Kitchen & Bath Design News

MAR 2015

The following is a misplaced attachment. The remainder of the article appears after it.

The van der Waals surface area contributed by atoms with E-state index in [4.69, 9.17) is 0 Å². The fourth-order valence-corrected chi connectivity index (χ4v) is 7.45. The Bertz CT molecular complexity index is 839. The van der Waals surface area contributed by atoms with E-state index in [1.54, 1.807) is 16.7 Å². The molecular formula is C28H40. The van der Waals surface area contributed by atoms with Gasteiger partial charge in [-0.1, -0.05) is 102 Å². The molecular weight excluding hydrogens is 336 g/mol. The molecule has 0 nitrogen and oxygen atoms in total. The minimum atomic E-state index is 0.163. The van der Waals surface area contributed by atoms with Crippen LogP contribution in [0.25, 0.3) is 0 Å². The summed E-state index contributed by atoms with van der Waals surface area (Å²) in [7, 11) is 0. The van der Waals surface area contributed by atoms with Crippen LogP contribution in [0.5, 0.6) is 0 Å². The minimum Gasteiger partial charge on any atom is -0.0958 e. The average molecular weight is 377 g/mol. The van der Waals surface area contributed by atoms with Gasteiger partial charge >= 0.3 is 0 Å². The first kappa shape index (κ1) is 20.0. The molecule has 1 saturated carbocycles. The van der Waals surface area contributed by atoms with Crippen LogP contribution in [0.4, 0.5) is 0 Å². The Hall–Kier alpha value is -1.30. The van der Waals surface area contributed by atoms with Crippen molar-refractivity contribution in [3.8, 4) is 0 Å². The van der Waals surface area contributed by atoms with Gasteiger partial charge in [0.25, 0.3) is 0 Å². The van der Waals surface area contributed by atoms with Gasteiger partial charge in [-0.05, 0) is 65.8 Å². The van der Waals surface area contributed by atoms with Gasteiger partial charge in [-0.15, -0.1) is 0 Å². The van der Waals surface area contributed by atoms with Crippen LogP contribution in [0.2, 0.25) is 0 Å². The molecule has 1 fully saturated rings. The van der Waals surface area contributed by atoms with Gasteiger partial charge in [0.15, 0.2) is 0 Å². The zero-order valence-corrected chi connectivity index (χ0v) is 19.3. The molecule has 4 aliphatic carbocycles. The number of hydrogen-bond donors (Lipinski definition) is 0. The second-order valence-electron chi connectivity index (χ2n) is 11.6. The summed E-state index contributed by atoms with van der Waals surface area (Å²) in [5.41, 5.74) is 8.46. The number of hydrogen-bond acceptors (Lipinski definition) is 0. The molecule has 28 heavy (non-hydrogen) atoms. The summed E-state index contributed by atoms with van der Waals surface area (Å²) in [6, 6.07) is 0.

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20 | Kitchen & Bath Design News | March 2015 DPH Perspectives { Sarah Jenkinson } W e all know the famous quote from Henr y Ford, "You can have any color as long as it's black." Today that attitude seems shocking and downright wrong. We've been taught that choice is a good thing, as choice is associated with freedom. We want to have the choice to decide with whom we associate, the jobs we can hold and the products we sell. When people have freedom of choice, it enables them to control their destinies. Malcolm Gladwell ex- plains in a famous TED talk that having multiple options is a good thing, because there is no one perfect prod- uct that meets everyone's needs. To reinforce this, he cites experiments conducted by psychophysicist How- ard Moskowitz, who is best known for reinventing spa- ghetti sauce. Moskowitz was hired by Campbell Soup to help its struggling Prego line. At that time, At the time, Ragu domi- nated the bottled spaghetti sauce market. Campbell Soup was perplexed. It believed Prego had superior quality ingredients and better favor and adherence to pasta. Yet, consumers were not buying it. They tasked Moskowitz to fx the problem. Working with chefs in the Campbell Soup kitchen and conducting tast- ings of different options, Moskowitz concluded that there was no such thing as a perfect spaghetti sauce. Instead, he found that there are perfect spaghetti sauces. He discovered that Americans fell into three spa- ghetti sauce groups: those who like spicy, those who prefer plain and those who like extra chunky. In the early 1980s when Moskowitz was conducting his experiments, no one pro- duced extra chunky sauce. When Prego introduced it, extra chunky took the mar- ket by storm and generated $600 million in sales. Starbucks offers nearly 80,000 drink combinations. Whole Foods has more than a half dozen types of salt. Do spaghetti sauce producers, Starbucks and Whole Foods know something others have yet to discover about consum - er decision making? TOO MANY CHOICES? Many choices are expected in both our personal and business lives. However, what happens when there are too many choices? How do kitchen and bath custom- ers respond when they enter a showroom and see 15 dif- ferent mushroom-shaped cabinet knobs or a wall of faucets available in 32 de- signer fnishes? Search for farmhouse sinks on Houzz.com and you will have to sift through 77,000 different options. How can the Internet re- searcher make heads or tails out of 77,000 farmhouse sink choices? Most consumers who cannot fnd what they're looking for in the frst few clicks move onto something else or give up their search. The number of choices available in almost every decorative plumbing and hardware product category is staggering. Choice gives us freedom to select, but too many choices make our heads hurt and can actually drive us away. That is the theory behind psychologist Barry Schwartz' book, The Paradox of Choice: Why More Is Less . Published more than 10 years ago, Schwartz ar- gues that too many choices have a counterintuitive efect. Instead of providing a sense of well-being, too many choic- es increase levels of anxiety, depression and wasted time. Schwartz' theories were reinforced by Robb Best during several presentations he made at DPHA Annual Conferences and regional meetings. Using the prin- ciples of neuroscience, Best ofered guidance on how to structure sales approaches that correspond to the way the brain operates. He re- lates that, when showroom sales professionals ofer too many choices, the brain shuts down. The result is paralysis. Best explains that con- sumers overwhelmed by too much information can't process all of the options available to them. They simply walk away. Best's conclusions were reinforced by a Vanguard study of one million employees in ap- proximately 2,000 diferent workplaces. The study found that for every 10 mutual funds an employer offered in employee 401K programs, participation declined 2%. If an employer gave its staff 50 fund choices, vol- untary participation would decline by 10%. That meant 10% of employees were willing to bypass employer contributions to their 401k plans – free money. Why? Be- cause choosing from among 50 options was simply too difcult and took too much of the people's precious time. Now what is the Internet's number-one calling card? We have it all. If you know what you want, we'll get it for you right now and ship it for free! But what if you're not sure what you want? This is why the Internet, once considered adversarial to brick-and- mortar showrooms, is rapidly becoming a retail showroom's best friend. Where does a home- owner turn when faced with 77,000 diferent farmhouse sink options? They search Google for farmhouse sinks for a local showroom. They then visit that showroom to obtain qualifed guidance to help them walk through the selection process and pick the best suited farmhouse sink for their home or project. THE SHOWROOM'S ROLE Now that the tide is turning in the favor of brick-and-mortar showrooms, we have to stay focused on presenting the right products and preparing showroom staf to work with overwhelmed clients. In many showrooms, sales professionals let the custom- ers select products. They are often viewed as order tak- ers. It's not that these "sales" professionals do not have a superior knowledge base. Most do, and know more than their customers regardless of how much time a customer has spent doing independent research. They either volun- tarily or involuntarily leave the decision to the customer. Perhaps they don't want to be accountable for direct- ing customers to a wrong decision (though, in most cases, its more likely to be the best decision). It's easy to simply put the burden on the customer and say, "Which product do you want?" There's also another factor to consider. Too many choic- es can be confusing, but the complete absence of choice can be equally detrimental to purchasing decisions. Daniel Mochon wrote in the "Journal of Consumer Behavior" about a phenomena he called the "single-option aversion." Mochon explains that Williams-Sonoma did not understand why its custom- ers were not buying its $279 bread maker. It was the only bread maker that Williams- Sonoma offered, and yet it sat on shelves. A funny thing though occurred when the company brought in a sec- ond, more-expensive bread maker that sold for $429. When the second machine was introduced, almost no- body bought the $429 model, but sales of the lesser-priced version doubled. Is there a reason why sales of the cheaper model started to take of when a more expen- sive alternative was put on the shelves? The answer is yes. Williams-Sonoma custom- ers most likely did not know what a bread maker should cost. Was $429 too much? Customers did not know until they were ofered an alterna- tive. The higher-priced bread maker served as a reference point so that the cheaper model was perceived as a Showrooms Beneft Online Competition Consumers are increasingly relying on showroom professionals to curate the wealth of information out there on the Internet and help them make the best choices. "Consumers want choices, but not too many of them, because when consumers stare at a wall of faucets or 24 diferent cabinet knobs, they get confused and can't process diferences."